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  1. Creed accommodation involving cross-sex contact

    July 29, 2015

    Where two human rights conflict, the Supreme Court of Canada has said no rights are absolute, no one right automatically “trumps” any other, and any human right can be limited if it interferes with the rights of others.

    Girls and women often face sexism, marginalization, discrimination, harassment and exclusion throughout society. Women have fought hard over the years for equal rights and treatment.

    People belonging to minority creed communities have faced religious intolerance, including serious persecution, harassment, racism and discrimination.  

  2. Creed case law review

    May 2012 - What follows is a discussion of significant legal decisions dealing with religious and creed rights in Canada. The focus is on decisions made since the Commission issued its 1996 Policy on Creed and the Accommodation of religious observances. It does not review every decision, but those that may be important from a human rights perspective. In addition to a description of the case law, trends and areas where it is anticipated the case law will continue to evolve or be clarified are identified. The review will form the basis for further research and dialogue concerning the law in Canada as it relates to this significant area of human rights.

  3. Policy statement on the duty to accommodate under the Ontario Human Rights Code

    The Ontario Human Rights Code (the Code) recognizes the dignity and worth of every person in Ontario. The Code provides for equal rights and opportunities, and freedom from discrimination. It applies to the areas of employment, housing, facilities and services (including education, health care, etc.), contracts, and membership in unions, trade or professional associations. It covers specific grounds, such as disability, creed, family status, sex, and gender identity.

  4. Statement from the Ontario Human Rights Commission on the recent attack on the Islamic Cultural Centre of Quebec City

    February 15, 2017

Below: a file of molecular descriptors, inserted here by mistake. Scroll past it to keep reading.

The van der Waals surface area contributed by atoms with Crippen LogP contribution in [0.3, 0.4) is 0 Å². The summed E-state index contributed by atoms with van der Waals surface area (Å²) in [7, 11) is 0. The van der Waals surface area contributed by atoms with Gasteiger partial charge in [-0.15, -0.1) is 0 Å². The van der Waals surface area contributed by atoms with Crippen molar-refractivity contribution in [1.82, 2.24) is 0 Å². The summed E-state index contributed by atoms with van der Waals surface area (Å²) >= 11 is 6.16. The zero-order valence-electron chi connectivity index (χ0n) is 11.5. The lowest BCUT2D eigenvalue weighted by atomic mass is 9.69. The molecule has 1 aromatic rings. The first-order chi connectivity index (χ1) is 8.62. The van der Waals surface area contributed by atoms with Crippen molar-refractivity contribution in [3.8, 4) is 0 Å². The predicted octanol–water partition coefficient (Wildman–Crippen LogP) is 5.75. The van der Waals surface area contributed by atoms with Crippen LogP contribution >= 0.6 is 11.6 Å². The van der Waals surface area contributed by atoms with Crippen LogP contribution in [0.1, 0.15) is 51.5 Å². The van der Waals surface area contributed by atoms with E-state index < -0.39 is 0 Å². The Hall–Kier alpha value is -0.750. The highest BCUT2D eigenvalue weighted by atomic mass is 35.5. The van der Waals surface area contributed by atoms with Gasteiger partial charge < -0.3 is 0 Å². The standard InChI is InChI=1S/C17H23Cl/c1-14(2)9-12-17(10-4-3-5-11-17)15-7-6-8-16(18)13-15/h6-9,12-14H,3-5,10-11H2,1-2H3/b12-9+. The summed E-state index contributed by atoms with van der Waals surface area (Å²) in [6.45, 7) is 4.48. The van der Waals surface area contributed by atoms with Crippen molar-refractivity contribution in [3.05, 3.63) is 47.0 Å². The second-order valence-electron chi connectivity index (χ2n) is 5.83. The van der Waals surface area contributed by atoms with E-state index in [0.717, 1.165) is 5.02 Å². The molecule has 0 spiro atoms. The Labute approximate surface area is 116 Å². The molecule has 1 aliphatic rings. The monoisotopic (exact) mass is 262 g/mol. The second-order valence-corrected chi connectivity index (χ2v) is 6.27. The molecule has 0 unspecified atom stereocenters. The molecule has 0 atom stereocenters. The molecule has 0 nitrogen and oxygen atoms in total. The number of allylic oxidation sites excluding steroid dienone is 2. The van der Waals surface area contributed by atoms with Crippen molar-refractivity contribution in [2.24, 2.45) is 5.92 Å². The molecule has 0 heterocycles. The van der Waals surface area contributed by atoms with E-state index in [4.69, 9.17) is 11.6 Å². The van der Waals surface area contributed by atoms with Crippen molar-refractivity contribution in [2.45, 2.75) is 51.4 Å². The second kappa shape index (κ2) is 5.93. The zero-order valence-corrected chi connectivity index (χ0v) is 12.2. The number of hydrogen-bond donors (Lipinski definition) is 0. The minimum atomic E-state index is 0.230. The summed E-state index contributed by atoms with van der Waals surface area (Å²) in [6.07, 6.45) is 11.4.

Beyond remorse – to action. It has now been two weeks since the tragic attack on a Quebec City mosque. Many individuals and organizations across Canada properly voiced their outrage, their sorrow and their support for our Muslim neighbours. But there is more to be done – and this is the time to do it. Taking lasting action is the best way to remember and honour the victims. First, we must acknowledge that Islamophobia is real, and is embedded across our society including right here in Ontario.

  5. Honouring Holocaust victims is an important reminder of work left to do to eradicate racism

    January 27, 2016

    Observing the UN International Day of Commemoration in memory of the Victims of the Holocaust

    Today is the International Day of Commemoration in Memory of the Victims of the Holocaust. It’s a day to remember the genocide that resulted in the murder of millions of Jewish people in World War Two, along with the systematic killing of people with disabilities, Roma persons, and many other minority groups across Europe and Asia.

  6. The shadow of the law: Surveying the case law dealing with competing rights claims

    This document explains the legal backdrop for the Commission’s Policy Framework. It is divided into two main sections. The first provides an overview and summary of key legal principles from some significant legal decisions. This section aims to help readers understand the relevant legal background when seeking to conciliate or otherwise reconcile competing rights claims. The second part of the document surveys the leading cases that deal with competing rights. It also provides examples of situations where the leading cases, and the key principles from them, have been applied by courts and tribunals. It is divided by the types of rights conflicts that most commonly arise. The cases are discussed in some detail as the specific factual context of each case is so important to the rights reconciliation process.